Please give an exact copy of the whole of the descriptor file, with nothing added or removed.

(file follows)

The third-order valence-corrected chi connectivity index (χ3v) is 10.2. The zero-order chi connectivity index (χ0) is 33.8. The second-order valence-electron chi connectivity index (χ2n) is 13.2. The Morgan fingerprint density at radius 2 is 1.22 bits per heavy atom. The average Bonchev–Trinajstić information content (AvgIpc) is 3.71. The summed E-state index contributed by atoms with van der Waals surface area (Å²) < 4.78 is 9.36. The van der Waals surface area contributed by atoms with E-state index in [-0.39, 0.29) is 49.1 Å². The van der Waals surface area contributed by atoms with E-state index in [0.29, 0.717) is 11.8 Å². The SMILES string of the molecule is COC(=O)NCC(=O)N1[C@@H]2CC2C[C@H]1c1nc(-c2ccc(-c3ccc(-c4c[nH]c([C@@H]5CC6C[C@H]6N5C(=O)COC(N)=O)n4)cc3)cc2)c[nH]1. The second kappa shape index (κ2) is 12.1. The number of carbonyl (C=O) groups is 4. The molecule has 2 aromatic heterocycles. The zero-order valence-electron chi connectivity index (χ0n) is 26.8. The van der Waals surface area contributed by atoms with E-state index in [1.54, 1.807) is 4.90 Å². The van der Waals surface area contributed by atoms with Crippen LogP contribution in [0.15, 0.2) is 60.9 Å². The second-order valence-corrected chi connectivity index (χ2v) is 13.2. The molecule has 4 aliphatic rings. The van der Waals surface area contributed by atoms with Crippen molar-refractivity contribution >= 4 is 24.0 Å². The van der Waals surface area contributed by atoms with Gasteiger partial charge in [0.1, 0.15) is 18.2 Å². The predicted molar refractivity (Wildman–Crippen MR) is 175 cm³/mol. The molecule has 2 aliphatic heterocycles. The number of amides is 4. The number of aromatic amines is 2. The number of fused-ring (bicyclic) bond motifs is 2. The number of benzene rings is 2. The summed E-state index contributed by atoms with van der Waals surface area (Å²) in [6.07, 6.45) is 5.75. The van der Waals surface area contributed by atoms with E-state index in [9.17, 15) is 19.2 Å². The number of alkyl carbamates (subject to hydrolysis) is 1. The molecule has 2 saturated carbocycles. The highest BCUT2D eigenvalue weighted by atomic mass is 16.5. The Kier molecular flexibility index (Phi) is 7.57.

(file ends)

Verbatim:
The third-order valence-corrected chi connectivity index (χ3v) is 10.2. The zero-order chi connectivity index (χ0) is 33.8. The second-order valence-electron chi connectivity index (χ2n) is 13.2. The Morgan fingerprint density at radius 2 is 1.22 bits per heavy atom. The average Bonchev–Trinajstić information content (AvgIpc) is 3.71. The summed E-state index contributed by atoms with van der Waals surface area (Å²) < 4.78 is 9.36. The van der Waals surface area contributed by atoms with E-state index in [-0.39, 0.29) is 49.1 Å². The van der Waals surface area contributed by atoms with E-state index in [0.29, 0.717) is 11.8 Å². The SMILES string of the molecule is COC(=O)NCC(=O)N1[C@@H]2CC2C[C@H]1c1nc(-c2ccc(-c3ccc(-c4c[nH]c([C@@H]5CC6C[C@H]6N5C(=O)COC(N)=O)n4)cc3)cc2)c[nH]1. The second kappa shape index (κ2) is 12.1. The number of carbonyl (C=O) groups is 4. The molecule has 2 aromatic heterocycles. The zero-order valence-electron chi connectivity index (χ0n) is 26.8. The van der Waals surface area contributed by atoms with E-state index in [1.54, 1.807) is 4.90 Å². The van der Waals surface area contributed by atoms with Crippen LogP contribution in [0.15, 0.2) is 60.9 Å². The second-order valence-corrected chi connectivity index (χ2v) is 13.2. The molecule has 4 aliphatic rings. The van der Waals surface area contributed by atoms with Crippen molar-refractivity contribution >= 4 is 24.0 Å². The van der Waals surface area contributed by atoms with Gasteiger partial charge in [0.1, 0.15) is 18.2 Å². The predicted molar refractivity (Wildman–Crippen MR) is 175 cm³/mol. The molecule has 2 aliphatic heterocycles. The number of amides is 4. The number of aromatic amines is 2. The number of fused-ring (bicyclic) bond motifs is 2. The number of benzene rings is 2. The summed E-state index contributed by atoms with van der Waals surface area (Å²) in [6.07, 6.45) is 5.75. The van der Waals surface area contributed by atoms with E-state index in [9.17, 15) is 19.2 Å². The number of alkyl carbamates (subject to hydrolysis) is 1. The molecule has 2 saturated carbocycles. The highest BCUT2D eigenvalue weighted by atomic mass is 16.5. The Kier molecular flexibility index (Phi) is 7.57.